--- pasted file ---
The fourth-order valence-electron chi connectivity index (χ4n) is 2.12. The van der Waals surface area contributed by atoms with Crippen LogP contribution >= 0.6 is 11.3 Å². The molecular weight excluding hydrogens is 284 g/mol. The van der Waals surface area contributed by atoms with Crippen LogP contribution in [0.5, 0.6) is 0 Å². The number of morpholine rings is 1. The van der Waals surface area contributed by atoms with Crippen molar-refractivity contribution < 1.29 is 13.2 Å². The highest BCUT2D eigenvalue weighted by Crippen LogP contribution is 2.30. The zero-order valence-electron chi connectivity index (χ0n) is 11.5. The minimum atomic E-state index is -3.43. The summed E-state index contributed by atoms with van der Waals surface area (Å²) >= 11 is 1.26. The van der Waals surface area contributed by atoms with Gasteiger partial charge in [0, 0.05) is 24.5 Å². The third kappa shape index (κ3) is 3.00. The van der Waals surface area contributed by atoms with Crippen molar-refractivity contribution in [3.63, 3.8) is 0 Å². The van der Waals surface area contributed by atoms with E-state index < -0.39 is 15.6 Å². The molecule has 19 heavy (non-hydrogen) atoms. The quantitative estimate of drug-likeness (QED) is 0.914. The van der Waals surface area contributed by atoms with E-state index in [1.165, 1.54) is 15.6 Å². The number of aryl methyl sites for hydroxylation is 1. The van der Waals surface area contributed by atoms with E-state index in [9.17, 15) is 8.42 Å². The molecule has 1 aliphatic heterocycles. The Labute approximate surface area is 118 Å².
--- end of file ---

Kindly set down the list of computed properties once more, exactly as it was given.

The fourth-order valence-electron chi connectivity index (χ4n) is 2.12. The van der Waals surface area contributed by atoms with Crippen LogP contribution >= 0.6 is 11.3 Å². The molecular weight excluding hydrogens is 284 g/mol. The van der Waals surface area contributed by atoms with Crippen LogP contribution in [0.5, 0.6) is 0 Å². The number of morpholine rings is 1. The van der Waals surface area contributed by atoms with Crippen molar-refractivity contribution < 1.29 is 13.2 Å². The highest BCUT2D eigenvalue weighted by Crippen LogP contribution is 2.30. The zero-order valence-electron chi connectivity index (χ0n) is 11.5. The minimum atomic E-state index is -3.43. The summed E-state index contributed by atoms with van der Waals surface area (Å²) >= 11 is 1.26. The van der Waals surface area contributed by atoms with Gasteiger partial charge in [0, 0.05) is 24.5 Å². The third kappa shape index (κ3) is 3.00. The van der Waals surface area contributed by atoms with Crippen molar-refractivity contribution in [3.63, 3.8) is 0 Å². The van der Waals surface area contributed by atoms with E-state index < -0.39 is 15.6 Å². The molecule has 19 heavy (non-hydrogen) atoms. The quantitative estimate of drug-likeness (QED) is 0.914. The van der Waals surface area contributed by atoms with E-state index in [1.165, 1.54) is 15.6 Å². The number of aryl methyl sites for hydroxylation is 1. The van der Waals surface area contributed by atoms with E-state index in [9.17, 15) is 8.42 Å². The molecule has 1 aliphatic heterocycles. The Labute approximate surface area is 118 Å².